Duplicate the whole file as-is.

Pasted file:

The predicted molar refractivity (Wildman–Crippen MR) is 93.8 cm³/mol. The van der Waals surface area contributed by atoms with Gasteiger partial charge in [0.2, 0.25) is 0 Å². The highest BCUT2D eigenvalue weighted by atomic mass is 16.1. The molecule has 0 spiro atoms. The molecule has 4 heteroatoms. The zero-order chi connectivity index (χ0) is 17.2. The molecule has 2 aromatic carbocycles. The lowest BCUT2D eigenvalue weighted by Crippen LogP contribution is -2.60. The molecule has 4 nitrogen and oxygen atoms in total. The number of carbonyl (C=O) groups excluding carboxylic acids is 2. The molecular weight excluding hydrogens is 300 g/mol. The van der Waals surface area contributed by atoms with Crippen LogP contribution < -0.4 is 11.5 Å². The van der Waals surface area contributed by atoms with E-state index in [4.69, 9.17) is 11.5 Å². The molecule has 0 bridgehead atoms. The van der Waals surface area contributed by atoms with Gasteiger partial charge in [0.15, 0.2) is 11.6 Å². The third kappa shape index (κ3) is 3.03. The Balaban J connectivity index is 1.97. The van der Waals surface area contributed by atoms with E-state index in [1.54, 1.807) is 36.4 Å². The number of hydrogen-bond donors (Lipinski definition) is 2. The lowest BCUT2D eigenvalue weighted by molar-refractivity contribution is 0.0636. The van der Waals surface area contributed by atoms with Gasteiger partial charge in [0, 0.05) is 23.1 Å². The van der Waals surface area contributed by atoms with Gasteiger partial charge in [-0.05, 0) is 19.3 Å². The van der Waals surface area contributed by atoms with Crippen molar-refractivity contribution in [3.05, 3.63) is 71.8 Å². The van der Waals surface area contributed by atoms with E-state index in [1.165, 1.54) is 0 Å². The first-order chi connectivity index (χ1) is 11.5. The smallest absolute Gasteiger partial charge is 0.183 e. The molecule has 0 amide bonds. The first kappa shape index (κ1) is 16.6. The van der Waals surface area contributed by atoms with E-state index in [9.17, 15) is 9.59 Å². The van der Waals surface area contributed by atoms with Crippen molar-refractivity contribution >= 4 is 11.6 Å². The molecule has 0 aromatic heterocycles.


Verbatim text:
The predicted molar refractivity (Wildman–Crippen MR) is 93.8 cm³/mol. The van der Waals surface area contributed by atoms with Gasteiger partial charge in [0.2, 0.25) is 0 Å². The highest BCUT2D eigenvalue weighted by atomic mass is 16.1. The molecule has 0 spiro atoms. The molecule has 4 heteroatoms. The zero-order chi connectivity index (χ0) is 17.2. The molecule has 2 aromatic carbocycles. The lowest BCUT2D eigenvalue weighted by Crippen LogP contribution is -2.60. The molecule has 4 nitrogen and oxygen atoms in total. The number of carbonyl (C=O) groups excluding carboxylic acids is 2. The molecular weight excluding hydrogens is 300 g/mol. The van der Waals surface area contributed by atoms with Crippen LogP contribution < -0.4 is 11.5 Å². The van der Waals surface area contributed by atoms with E-state index in [4.69, 9.17) is 11.5 Å². The molecule has 0 bridgehead atoms. The van der Waals surface area contributed by atoms with Gasteiger partial charge in [0.15, 0.2) is 11.6 Å². The third kappa shape index (κ3) is 3.03. The Balaban J connectivity index is 1.97. The van der Waals surface area contributed by atoms with E-state index in [1.54, 1.807) is 36.4 Å². The number of hydrogen-bond donors (Lipinski definition) is 2. The lowest BCUT2D eigenvalue weighted by molar-refractivity contribution is 0.0636. The van der Waals surface area contributed by atoms with Gasteiger partial charge in [0, 0.05) is 23.1 Å². The van der Waals surface area contributed by atoms with Gasteiger partial charge in [-0.05, 0) is 19.3 Å². The van der Waals surface area contributed by atoms with Crippen molar-refractivity contribution in [3.05, 3.63) is 71.8 Å². The van der Waals surface area contributed by atoms with E-state index in [1.165, 1.54) is 0 Å². The first-order chi connectivity index (χ1) is 11.5. The smallest absolute Gasteiger partial charge is 0.183 e. The molecule has 0 amide bonds. The first kappa shape index (κ1) is 16.6. The van der Waals surface area contributed by atoms with E-state index in [9.17, 15) is 9.59 Å². The van der Waals surface area contributed by atoms with Crippen molar-refractivity contribution >= 4 is 11.6 Å². The molecule has 0 aromatic heterocycles.